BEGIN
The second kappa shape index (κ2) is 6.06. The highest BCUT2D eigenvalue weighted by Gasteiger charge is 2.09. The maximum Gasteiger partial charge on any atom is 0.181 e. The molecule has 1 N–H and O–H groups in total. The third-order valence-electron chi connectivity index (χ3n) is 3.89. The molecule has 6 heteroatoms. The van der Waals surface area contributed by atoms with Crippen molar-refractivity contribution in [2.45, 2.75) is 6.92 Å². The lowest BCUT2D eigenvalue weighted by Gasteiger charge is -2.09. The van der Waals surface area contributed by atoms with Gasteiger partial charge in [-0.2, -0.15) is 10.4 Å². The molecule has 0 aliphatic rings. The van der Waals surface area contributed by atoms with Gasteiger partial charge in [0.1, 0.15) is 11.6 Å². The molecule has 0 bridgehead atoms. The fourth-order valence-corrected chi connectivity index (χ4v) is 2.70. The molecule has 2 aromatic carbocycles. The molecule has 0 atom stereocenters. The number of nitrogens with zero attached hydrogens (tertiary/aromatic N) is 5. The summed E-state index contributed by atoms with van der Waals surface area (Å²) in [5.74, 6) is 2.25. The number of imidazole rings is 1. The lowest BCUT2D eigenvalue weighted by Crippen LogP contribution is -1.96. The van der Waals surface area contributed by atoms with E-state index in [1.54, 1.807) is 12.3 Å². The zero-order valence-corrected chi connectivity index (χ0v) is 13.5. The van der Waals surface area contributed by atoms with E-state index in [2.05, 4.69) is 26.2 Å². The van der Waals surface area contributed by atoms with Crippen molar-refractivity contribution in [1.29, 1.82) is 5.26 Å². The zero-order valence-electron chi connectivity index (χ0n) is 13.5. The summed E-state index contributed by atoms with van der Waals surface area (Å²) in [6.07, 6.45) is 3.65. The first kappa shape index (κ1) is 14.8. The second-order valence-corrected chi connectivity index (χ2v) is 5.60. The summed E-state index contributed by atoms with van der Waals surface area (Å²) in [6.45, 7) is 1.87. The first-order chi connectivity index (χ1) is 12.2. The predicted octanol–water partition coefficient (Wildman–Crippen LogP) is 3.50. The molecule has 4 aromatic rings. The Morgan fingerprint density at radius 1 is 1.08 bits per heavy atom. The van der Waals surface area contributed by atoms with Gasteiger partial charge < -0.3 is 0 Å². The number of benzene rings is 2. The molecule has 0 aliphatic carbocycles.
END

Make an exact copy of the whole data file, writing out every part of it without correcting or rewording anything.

The second kappa shape index (κ2) is 6.06. The highest BCUT2D eigenvalue weighted by Gasteiger charge is 2.09. The maximum Gasteiger partial charge on any atom is 0.181 e. The molecule has 1 N–H and O–H groups in total. The third-order valence-electron chi connectivity index (χ3n) is 3.89. The molecule has 6 heteroatoms. The van der Waals surface area contributed by atoms with Crippen molar-refractivity contribution in [2.45, 2.75) is 6.92 Å². The lowest BCUT2D eigenvalue weighted by Gasteiger charge is -2.09. The van der Waals surface area contributed by atoms with Gasteiger partial charge in [-0.2, -0.15) is 10.4 Å². The molecule has 0 aliphatic rings. The van der Waals surface area contributed by atoms with Gasteiger partial charge in [0.1, 0.15) is 11.6 Å². The molecule has 0 bridgehead atoms. The fourth-order valence-corrected chi connectivity index (χ4v) is 2.70. The molecule has 2 aromatic carbocycles. The molecule has 0 atom stereocenters. The number of nitrogens with zero attached hydrogens (tertiary/aromatic N) is 5. The summed E-state index contributed by atoms with van der Waals surface area (Å²) in [5.74, 6) is 2.25. The number of imidazole rings is 1. The lowest BCUT2D eigenvalue weighted by Crippen LogP contribution is -1.96. The van der Waals surface area contributed by atoms with E-state index in [1.54, 1.807) is 12.3 Å². The zero-order valence-corrected chi connectivity index (χ0v) is 13.5. The van der Waals surface area contributed by atoms with E-state index in [2.05, 4.69) is 26.2 Å². The van der Waals surface area contributed by atoms with Crippen molar-refractivity contribution in [1.29, 1.82) is 5.26 Å². The zero-order valence-electron chi connectivity index (χ0n) is 13.5. The summed E-state index contributed by atoms with van der Waals surface area (Å²) in [6.07, 6.45) is 3.65. The first kappa shape index (κ1) is 14.8. The second-order valence-corrected chi connectivity index (χ2v) is 5.60. The summed E-state index contributed by atoms with van der Waals surface area (Å²) in [6.45, 7) is 1.87. The first-order chi connectivity index (χ1) is 12.2. The predicted octanol–water partition coefficient (Wildman–Crippen LogP) is 3.50. The molecule has 4 aromatic rings. The Morgan fingerprint density at radius 1 is 1.08 bits per heavy atom. The van der Waals surface area contributed by atoms with Gasteiger partial charge < -0.3 is 0 Å². The number of benzene rings is 2. The molecule has 0 aliphatic carbocycles.